'Wiped' bird flu back

India is scrambling to stamp out an outbreak of the highly contagious H5N8 bird flu virus that popped up last month in poultry birds in Dasarahalli village near Bangalore, about six months after India declared itself free of this virus.

By G.S. Mudur
  • Published 16.01.18
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New Delhi: India is scrambling to stamp out an outbreak of the highly contagious H5N8 bird flu virus that popped up last month in poultry birds in Dasarahalli village near Bangalore, about six months after India declared itself free of this virus.

The Bhopal-based National Institute for High Security Animal Diseases has confirmed the infection as the highly pathogenic avian influenza serotype H5N8, the Union agriculture ministry told the World Organisation for Animal Health (OIE) on Monday.

The infection was detected after nine birds among 951 susceptible birds died. The other 942 were killed, according to the OIE report which has cited information provided by Devendra Chaudhry, the secretary for animal husbandry, dairying and fisheries.

The report has noted December 26 as the start date of the event and December 30 as the date on which the infection was confirmed. The "case fatality rate" was 100 per cent, reflecting the lethal nature of the virus and, the report said. The source of the outbreak remains "unknown or inconclusive".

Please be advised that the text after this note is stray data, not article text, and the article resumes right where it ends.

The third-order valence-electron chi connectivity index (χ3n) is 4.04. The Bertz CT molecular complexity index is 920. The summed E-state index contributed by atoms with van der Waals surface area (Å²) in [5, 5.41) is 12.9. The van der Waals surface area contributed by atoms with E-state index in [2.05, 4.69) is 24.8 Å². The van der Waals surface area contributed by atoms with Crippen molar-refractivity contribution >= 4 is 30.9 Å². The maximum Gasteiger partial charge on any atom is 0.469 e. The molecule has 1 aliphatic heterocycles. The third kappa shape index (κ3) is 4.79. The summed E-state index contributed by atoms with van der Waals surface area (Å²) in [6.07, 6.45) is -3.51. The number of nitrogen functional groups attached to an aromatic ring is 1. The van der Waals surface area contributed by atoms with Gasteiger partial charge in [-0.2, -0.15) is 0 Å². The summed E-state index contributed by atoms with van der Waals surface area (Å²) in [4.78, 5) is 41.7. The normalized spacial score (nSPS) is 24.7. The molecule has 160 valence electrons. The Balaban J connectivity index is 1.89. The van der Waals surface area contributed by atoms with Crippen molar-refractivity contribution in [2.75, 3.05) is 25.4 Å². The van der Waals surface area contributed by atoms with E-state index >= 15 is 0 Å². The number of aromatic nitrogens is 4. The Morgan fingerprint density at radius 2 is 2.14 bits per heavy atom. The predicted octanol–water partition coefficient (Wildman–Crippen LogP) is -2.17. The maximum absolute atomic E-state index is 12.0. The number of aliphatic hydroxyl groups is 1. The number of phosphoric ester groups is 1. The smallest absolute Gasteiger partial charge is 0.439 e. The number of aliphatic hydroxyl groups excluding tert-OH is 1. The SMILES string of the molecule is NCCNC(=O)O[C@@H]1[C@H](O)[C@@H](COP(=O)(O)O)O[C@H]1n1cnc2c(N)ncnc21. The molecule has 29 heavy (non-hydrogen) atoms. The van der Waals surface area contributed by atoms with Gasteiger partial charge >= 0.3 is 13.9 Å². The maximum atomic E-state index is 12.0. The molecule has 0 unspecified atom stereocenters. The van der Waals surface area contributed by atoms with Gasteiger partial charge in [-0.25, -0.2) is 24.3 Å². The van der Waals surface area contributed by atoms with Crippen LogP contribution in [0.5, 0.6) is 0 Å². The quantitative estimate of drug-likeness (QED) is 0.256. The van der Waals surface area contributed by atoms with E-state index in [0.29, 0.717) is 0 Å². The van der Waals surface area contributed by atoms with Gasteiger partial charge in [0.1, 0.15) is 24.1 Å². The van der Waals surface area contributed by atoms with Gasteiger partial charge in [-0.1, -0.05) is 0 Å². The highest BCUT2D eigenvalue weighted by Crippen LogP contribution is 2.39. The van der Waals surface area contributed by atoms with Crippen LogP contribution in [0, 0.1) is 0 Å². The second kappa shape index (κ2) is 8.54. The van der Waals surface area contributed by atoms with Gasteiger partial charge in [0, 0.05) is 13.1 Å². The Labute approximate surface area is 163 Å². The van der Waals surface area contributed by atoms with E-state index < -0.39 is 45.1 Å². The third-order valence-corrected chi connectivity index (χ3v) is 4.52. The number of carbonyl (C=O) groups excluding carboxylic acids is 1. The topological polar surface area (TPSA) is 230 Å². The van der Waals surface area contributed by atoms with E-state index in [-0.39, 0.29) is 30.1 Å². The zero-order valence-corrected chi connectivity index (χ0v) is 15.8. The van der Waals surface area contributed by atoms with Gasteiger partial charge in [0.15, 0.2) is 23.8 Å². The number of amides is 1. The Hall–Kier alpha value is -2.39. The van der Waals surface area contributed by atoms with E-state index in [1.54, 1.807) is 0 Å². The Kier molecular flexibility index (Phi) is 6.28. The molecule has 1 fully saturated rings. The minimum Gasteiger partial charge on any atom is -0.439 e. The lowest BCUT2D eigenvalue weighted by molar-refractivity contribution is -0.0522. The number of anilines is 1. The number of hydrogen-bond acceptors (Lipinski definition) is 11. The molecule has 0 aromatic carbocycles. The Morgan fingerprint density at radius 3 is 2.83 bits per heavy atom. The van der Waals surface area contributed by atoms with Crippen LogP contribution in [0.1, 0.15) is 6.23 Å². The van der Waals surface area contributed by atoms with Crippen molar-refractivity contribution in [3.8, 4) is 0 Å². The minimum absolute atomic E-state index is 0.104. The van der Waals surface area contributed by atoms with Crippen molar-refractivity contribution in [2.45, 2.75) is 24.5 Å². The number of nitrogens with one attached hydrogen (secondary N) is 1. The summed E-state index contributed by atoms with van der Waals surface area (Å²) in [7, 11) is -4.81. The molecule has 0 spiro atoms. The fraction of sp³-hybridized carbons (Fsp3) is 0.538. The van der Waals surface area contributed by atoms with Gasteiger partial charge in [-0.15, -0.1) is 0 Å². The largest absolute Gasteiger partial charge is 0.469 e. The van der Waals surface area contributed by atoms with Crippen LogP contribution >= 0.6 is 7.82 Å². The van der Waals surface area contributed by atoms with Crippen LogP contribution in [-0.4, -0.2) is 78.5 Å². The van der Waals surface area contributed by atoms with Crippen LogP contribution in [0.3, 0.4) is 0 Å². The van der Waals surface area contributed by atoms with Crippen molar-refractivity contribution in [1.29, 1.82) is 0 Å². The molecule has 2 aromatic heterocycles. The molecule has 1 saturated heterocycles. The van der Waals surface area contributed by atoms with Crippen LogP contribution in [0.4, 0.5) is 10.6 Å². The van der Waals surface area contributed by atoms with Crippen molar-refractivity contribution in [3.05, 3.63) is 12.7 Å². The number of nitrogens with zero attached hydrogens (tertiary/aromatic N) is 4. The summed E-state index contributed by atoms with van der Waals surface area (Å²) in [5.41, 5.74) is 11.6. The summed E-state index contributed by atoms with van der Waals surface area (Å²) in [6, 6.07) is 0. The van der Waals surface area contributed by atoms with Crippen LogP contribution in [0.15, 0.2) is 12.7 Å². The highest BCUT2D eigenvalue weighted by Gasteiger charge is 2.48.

India's control measures include disposal of dead birds and disinfection of the affected zones, intensified surveillance outside the containment and protection zones, and controls on movement of poultry birds, the report said.

The World Health Organisation had last year urged countries to step up their efforts to detect possible human avian flu cases as many countries reported outbreaks of the highly pathogenic H5N8 virus.

Over 50 countries across Asia, Africa and Europe have reported outbreaks of H5N8 since 2016. A January 3, 2018, situation update from the Food and Agricultural Organisation said no human cases have been reported to date.

India had reported outbreaks of H5N8 in Delhi and Gwalior zoos and in Punjab, Haryana, Karnataka, Kerala, Gujarat and Odisha between October 2016 and February 2017.

Each of those outbreaks was followed by culling, disinfection, clean-up and surveillance and India had declared itself free of the H5N8 virus on June 6, 2017.

Scientists from the Bhopal laboratory who had conducted genetic analysis of the H5N8 viruses isolated from affected birds in Delhi and Gwalior zoos had suggested that winter birds migrating from China or Siberia might have ferried the virus into India.